Indiana eye doctors say that the dire and widespread warnings about looking at the sun during the solar eclipse on Aug. 21 have successfully warded off all but a few, passing problems for patients who stared directly at the sun.
In the days following the eclipse, Dr. Raj Maturi, an ophthalmologist with the Midwest Eye Institute, and his colleagues saw two patients with eclipse-related problems, such as ghost images, in which they see a bright spot in the middle of their visual field.
Both patients had looked at the sun with their naked eyes for a few seconds as they put on or took off eclipse glasses. The exposure did not last long enough to do permanent damage.
Anti-inflammatory drugs and time helped the eyes return to normal in a few days, Maturi said.
Had they looked for longer, their problems would likely have been more extensive.
“The cells are in a middle of a shock from so much energy coming to the eye,” Maturi said “Unfortunately there’s no treatment that works. If you’re literally burning something, it’s impossible to bring it back to life.”
Maturi’s office and other local eye doctor offices fielded more calls from worried eclipse gazers but were able to rule out more serious problems on the telephone.
Some patients called the Eugene and Marilyn Glick Eye Institute at the Indiana University School of Medicine concerned because they realized they had glanced up at the sun when it was covered with a cloud, said Dr. Louis Cantor, chair of the department of ophthalmology. Could that have inadvertently caused damage, they wondered.
Others called because they were afraid that their vision had become blurry after they spent time outside during the eclipse. Another caller worried about damage to the family pets, who had been outside.
None of these had any cause for concern, Cantor said.
“There were a lot of misconceptions about it,” he said. “Just being outside is not an issue. It’s staring at the sun…. Looking at an eclipse is no different than looking at the sun on a non-eclipse day.”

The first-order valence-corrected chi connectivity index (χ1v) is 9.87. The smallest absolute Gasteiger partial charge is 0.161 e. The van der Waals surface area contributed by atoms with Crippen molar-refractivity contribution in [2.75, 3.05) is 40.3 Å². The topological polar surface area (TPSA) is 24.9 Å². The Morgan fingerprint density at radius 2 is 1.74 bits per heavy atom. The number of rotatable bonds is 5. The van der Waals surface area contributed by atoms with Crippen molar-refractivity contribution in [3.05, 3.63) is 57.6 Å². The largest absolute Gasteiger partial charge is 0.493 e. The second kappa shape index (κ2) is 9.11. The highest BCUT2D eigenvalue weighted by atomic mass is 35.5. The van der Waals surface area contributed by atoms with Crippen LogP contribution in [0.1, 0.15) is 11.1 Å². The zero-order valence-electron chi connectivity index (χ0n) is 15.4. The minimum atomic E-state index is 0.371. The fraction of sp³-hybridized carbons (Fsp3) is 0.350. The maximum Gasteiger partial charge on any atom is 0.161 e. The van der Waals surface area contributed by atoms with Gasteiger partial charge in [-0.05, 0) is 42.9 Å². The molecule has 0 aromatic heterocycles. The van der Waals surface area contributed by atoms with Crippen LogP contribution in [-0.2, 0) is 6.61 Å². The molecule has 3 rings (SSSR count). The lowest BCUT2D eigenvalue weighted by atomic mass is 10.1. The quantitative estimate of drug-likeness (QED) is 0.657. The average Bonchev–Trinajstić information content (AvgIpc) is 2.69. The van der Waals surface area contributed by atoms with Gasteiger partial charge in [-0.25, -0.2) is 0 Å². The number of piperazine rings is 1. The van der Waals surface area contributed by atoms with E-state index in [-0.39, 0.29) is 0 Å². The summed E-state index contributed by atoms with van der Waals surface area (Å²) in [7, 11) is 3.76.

On a normal sunny day, however, there’s little reason to expose one’s eyes to the discomfort of staring into that ball of hot gas in the sky.
Factor in a solar eclipse, and people are much more likely to squint upwards.
The only safe way to look at the sun – during an eclipse or any other time – is through special glasses that render the rest of the world invisible.Top of Form
Even then, one needs to proceed with caution. Maturi belongs to two national eye doctor groups that have been tracking eye problems that have cropped up in the wake of the eclipse. One California man suffered significant vision loss, Maturi said, because the glasses he had bought were fake.
“The damage to his retina was in the shape of an eclipse,” Maturi said.
President Donald Trump was captured on video staring unprotected at the sun for a moment. There's been no word as to whether he suffered any vision changes. But the age of his eyes may have offered a modicum of protection, Maturi said.
The eyes of younger people tend to have clearer lenses, while their grandparents' eyes may have cloudier lenses, which may block the glare a tad but not offer anywhere near full protection, he said.
Eye specialists say that at this point, they don’t expect to see any additional patients coming forward with problems stemming from the eclipse. Any change would have happened immediately.